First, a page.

Ask yourself a compelling question. Are you excited to know the answer? Possible questions might be: What are the benefits of accomplishing “x” goal? What steps do I need to take to accomplish my goal? What support do I have to accomplish my goal? What do I need to accomplish my goal? What is my motivation? What values does accomplishing “x” fulfill?

  • Get a large piece of paper and write your ideas down. Using a variety of colors can add another level of interest.
  • Setup a tape recorder and shout out possible answers. (Can be fun with a friend.)
  • Free write a response to the question.
  • Get a sticky pad, write ideas, and post them on the wall. At the end you’ll have an interesting visual to look at. Taking a photo is one way to capture this brainstorm.

7. Explore the unusual

Try on a shifted perspective by approaching action in a new way. Below are examples for building momentum in fitness goals.
  • Seek out an expert for a new approach. (Ex: Exercise with a personal trainer, read an article with an alternative view on fitness, etc.)
  • Try something beyond your ordinary. (Ex: Attend a new class, use a different machine, jog outside instead of using the treadmill, change your routine, etc.)
  • Make it social. Invite a friend to tag along or make a point to get to know someone in the same social circle. Creating connections can build desire and momentum quickly. (Ex: Invite a friend to work out, make a point of getting to know people in your yoga class, ask someone you haven’t met to spot you lifting, etc.)
  • Set a detour goal that excites you. Set your main goal aside for two weeks up to a month and focus on a smaller complimentary accomplishment. This could be improving a certain skill, winning a competition, reaching a small milestone, etc. Be flexible with your detour goal. Remember the intention is to increase momentum. Do what works for you. (Ex: Improve your breaststroke, run a 5k, win a racquetball game against a challenger , etc.)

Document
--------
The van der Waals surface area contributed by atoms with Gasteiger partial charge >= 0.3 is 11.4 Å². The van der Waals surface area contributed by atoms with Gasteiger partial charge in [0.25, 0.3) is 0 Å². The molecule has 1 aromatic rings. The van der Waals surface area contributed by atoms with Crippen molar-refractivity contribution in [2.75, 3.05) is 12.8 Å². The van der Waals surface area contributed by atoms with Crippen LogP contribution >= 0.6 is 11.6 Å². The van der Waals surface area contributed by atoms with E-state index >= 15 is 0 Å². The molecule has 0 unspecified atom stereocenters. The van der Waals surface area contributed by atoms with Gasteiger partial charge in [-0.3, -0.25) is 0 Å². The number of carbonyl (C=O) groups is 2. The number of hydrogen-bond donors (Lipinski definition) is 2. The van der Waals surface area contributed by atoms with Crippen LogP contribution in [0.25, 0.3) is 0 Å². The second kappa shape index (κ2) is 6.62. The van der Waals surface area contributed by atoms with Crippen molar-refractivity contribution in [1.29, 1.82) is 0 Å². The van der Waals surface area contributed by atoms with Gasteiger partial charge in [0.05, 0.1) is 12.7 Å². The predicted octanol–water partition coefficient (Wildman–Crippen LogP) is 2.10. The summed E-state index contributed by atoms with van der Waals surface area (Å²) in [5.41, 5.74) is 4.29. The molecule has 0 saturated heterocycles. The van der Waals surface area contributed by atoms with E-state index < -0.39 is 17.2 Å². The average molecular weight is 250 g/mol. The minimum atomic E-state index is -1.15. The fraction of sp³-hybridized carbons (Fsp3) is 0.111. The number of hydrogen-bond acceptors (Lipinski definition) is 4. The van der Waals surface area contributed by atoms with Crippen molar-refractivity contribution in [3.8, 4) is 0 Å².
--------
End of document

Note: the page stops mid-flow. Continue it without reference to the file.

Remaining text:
However you approach it, shaking things up creates renewed interest and excitement. Break the monotony.

Bring new energy to your goals by shifting your approach. Play with what works for you in this moment, for this goal.

May 18, 2012

Meditation Tips: Engage in the Process

Create an enjoyable space. Before you begin consider the room’s ambiance and adjust the lighting to your activity of choice. Add anything to the space that will enhance your comfort (pillows, music, candles, tea, water, etc.) Most important, if others are home let them know you’ll be taking solo time, when you will be available again, and close the door to distractions. (Especially important with kids.)

Be physically ready. A few minutes before you begin check in with your physical body; Are you satiated? It might be helpful to eat a small snack, drink water, or stretch first.

Let go of time. Set an alarm and resist the urge to check on how much time you have left by focusing on the moment.

Fully engage in the process. Let self judgment go and play with whatever comes up. Allow curiosity to permeate your thoughts.

Take notes. Try keeping a journal, sketch pad, or tape recorder within reach. Record any insights for later processing.

Integration is key. Set aside at least 5 minutes afterwards to allow your thoughts to steep while doing nothing. Yes, nothing at all…

This is yours. It may be helpful to give yourself some processing time before you discuss what you discovered with others. If you don’t feel compelled to share, honor that intuition by trusting yourself to share only with whom, when and if you wish to.

February 19, 2012

Dedication to Self

Friday was my beginning of weekly walks around Greenlake, a local 3 mile path.  It also brought the most rain Seattle had seen in a while.  With my windshield wipers busy pushing endless water back and forth, I imagined asking my walking partner to stay inside our meeting place and drink steaming chai instead of venturing into the weather.  Reminding myself I would be happy when we finished, I continued without calling it off.

A mile from the coffee shop I passed a drenched cyclist kneeling next to her bike, tire off, cell phone at her ear, looking hopeful and confused at a patch kit.  Weighing the safety factor and recalling our recent Hawaiian adventure that required hitchhiking, I u-turned and offered her a ride.

Nicole was on her way to the gym when she got her first flat in the pouring rain.  As we were loading her bike into my hatchback she mentioned her job had become another casualty of our current unemployment market two days prior.  This had inspired her renewed commitment to cycling; Friday was her third day riding to the gym.